THE REALITY OF BEING AN SMM 💼
This week, Dan Quitério, Director of Social Media @ The WNET Group shares his thoughts…
Tell me a little about you and your role
My marketing career predates social media marketing by a couple of years. I started off as an account executive at a number of ad agencies before “accidentally” cutting my teeth in social at digital agency 360i in New York City, working on community management for a number of TV shows for NBC Universal networks.
Fast forward several years and I’m now the Director of Social Media for a company that produces several shows for PBS. We focus on building our shows’ online communities with an eye on turning our viewers into evangelists for each show’s brand.
Favourite thing about working in social
I love connecting fans to our brand and to each other. Engaging with our audiences is a real highlight. Social media managers possess a lot of power; they have the ability to make someone’s day with a simple acknowledgement, be that a like of their comment, a quick reply, or a follow.
If your brand is one that they really admire, that little action that says “I see you and I appreciate you” can make a real difference to them. And being able to connect fans to others with similar interests is something I never take for granted. I run a Facebook group and a fan posted that because of that group she was reunited with a friend she hadn’t heard from in years! Now that’s pretty amazing!
Least favourite thing about working in social
Anyone with a Facebook account thinks they’re an expert. That becomes a problem when you’re trying to convince colleagues of the real value of social media marketing.
Many don’t take your work seriously, and some view it as “playtime,” not considering or realizing a very real mental health toll when you’re on the frontlines representing your brand to the public; having to be always-on with 24/7 community management, constant platform changes, and strategy pivots; and living in the often-unfriendly comment section.
Social is far more nuanced and complex than many give it credit for, and as a result, resources—both people and budget—don’t always reflect what’s needed to do the job effectively.
1 in 5 people live with a disability. That’s a huge chunk of your audience. Yet, most don’t consider accessibility when planning and executing their social content.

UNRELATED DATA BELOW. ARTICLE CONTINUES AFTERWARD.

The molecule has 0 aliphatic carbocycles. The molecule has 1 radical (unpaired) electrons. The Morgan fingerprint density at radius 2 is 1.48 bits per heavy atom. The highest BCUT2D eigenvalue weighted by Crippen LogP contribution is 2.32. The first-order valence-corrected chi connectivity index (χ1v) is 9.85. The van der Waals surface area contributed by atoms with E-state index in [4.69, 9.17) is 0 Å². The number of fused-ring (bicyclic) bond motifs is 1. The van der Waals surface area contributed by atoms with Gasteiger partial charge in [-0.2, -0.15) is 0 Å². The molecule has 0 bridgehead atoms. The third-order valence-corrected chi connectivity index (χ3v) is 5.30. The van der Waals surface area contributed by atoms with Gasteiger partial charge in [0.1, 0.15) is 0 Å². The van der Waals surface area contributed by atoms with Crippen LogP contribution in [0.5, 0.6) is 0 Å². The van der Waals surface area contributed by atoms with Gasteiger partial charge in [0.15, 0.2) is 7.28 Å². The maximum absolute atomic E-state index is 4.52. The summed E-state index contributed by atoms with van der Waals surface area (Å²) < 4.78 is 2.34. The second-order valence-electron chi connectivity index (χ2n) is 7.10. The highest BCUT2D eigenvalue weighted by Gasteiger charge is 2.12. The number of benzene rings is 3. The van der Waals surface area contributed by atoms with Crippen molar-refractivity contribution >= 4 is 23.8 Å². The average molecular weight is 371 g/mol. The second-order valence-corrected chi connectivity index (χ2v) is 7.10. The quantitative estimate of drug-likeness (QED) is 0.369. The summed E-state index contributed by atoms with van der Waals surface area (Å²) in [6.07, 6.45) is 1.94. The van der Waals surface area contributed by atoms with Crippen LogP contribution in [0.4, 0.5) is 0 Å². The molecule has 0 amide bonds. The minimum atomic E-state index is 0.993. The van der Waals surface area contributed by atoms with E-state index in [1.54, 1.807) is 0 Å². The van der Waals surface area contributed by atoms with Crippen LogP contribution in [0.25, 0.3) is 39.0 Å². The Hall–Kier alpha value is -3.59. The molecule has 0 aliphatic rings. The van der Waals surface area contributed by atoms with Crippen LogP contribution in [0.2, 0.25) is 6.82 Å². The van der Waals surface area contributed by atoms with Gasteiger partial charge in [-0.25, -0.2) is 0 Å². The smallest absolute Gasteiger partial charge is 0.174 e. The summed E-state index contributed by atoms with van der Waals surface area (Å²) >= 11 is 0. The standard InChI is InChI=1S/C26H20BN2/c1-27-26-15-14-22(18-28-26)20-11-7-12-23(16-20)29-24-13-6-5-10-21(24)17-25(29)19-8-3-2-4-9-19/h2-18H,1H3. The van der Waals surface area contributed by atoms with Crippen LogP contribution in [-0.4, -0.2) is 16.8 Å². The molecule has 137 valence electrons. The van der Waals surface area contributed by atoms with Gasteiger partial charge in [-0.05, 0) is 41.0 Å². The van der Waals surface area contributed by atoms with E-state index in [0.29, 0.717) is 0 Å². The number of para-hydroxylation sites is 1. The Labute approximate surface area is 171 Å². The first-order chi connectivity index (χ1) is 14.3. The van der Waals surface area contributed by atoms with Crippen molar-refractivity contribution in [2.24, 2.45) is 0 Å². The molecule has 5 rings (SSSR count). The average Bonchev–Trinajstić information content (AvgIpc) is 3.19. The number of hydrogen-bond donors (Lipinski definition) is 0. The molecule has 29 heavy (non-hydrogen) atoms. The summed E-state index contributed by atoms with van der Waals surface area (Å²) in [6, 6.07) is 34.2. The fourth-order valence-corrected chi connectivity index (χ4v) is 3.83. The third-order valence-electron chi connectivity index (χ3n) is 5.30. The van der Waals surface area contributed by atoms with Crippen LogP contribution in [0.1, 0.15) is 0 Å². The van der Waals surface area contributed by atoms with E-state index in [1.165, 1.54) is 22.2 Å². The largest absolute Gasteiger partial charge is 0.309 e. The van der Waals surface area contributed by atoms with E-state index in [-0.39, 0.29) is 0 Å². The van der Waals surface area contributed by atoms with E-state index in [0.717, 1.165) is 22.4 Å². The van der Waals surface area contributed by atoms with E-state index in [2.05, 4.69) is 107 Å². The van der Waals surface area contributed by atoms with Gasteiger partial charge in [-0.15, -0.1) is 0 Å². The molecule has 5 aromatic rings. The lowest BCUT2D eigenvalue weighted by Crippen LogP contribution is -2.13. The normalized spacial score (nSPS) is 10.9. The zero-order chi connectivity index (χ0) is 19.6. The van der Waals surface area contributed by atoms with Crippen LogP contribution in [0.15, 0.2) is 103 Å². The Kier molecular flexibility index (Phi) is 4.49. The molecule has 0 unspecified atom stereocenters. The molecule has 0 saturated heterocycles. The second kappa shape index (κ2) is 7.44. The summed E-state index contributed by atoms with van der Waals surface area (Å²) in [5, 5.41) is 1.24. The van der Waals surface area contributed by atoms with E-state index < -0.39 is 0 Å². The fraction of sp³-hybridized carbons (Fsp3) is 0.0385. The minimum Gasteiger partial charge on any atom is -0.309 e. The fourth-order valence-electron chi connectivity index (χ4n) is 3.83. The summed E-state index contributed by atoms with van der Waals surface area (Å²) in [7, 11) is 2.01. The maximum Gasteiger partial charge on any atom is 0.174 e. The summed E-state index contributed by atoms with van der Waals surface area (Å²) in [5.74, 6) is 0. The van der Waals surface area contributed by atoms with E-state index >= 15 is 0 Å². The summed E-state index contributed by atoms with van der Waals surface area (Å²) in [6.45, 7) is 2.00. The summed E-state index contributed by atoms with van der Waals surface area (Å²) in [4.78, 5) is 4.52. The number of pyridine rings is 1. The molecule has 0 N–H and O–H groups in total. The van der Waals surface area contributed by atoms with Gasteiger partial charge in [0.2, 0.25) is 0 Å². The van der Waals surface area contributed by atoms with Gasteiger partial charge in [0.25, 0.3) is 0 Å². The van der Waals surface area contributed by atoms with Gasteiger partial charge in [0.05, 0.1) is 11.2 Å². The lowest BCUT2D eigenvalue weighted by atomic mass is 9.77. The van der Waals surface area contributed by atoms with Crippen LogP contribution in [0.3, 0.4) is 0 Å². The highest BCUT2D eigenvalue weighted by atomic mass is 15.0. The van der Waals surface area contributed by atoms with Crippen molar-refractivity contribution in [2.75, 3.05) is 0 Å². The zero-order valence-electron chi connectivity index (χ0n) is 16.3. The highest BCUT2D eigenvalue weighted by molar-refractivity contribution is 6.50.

There are a number of things you can do to ensure your content is truly inclusive so that your ENTIRE audience can enjoy it—from something as simple as using CamelCase hashtags (capitalizing the first letter of each word, like #SocialMedia) or writing alt text for all images, to heavier-lift tactics like including video captions and transcripts to producing audio description in your videos.
Learn more ways
to make your social media accessible with this toolkit, courtesy of a few U.S. government agencies.
Don’t forget that you can’t be successful in social without your audience, so be audience-first in your planning and execution. Basic social listening and reporting is how you can easily learn what your audience likes and doesn’t like. With this in mind—as well as knowledge of how the algorithms work—you can make a real difference in building your brand on social. A super easy way to do this is by asking questions.
Everyone has an opinion and they like to express it, so give them the space to do so. A simple question graphic (I like to call them “conversation cards”) can be an easy way to activate your audience AND learn more about them (I find the broader the question the more people who will answer it). You can then leverage those learnings to create more content. And don’t forget to engage with them, too.
Ask them follow-up questions in the comments; keep that dialogue going. That’s how you build relationships and get casual fans excited about your brand—not to mention the platforms like to see brands engaging in that way and will reward you by placing more of your content in people’s feeds.
If you’re interested in sharing your experiences as a SMM, please reply to this email or DM me on Instagram.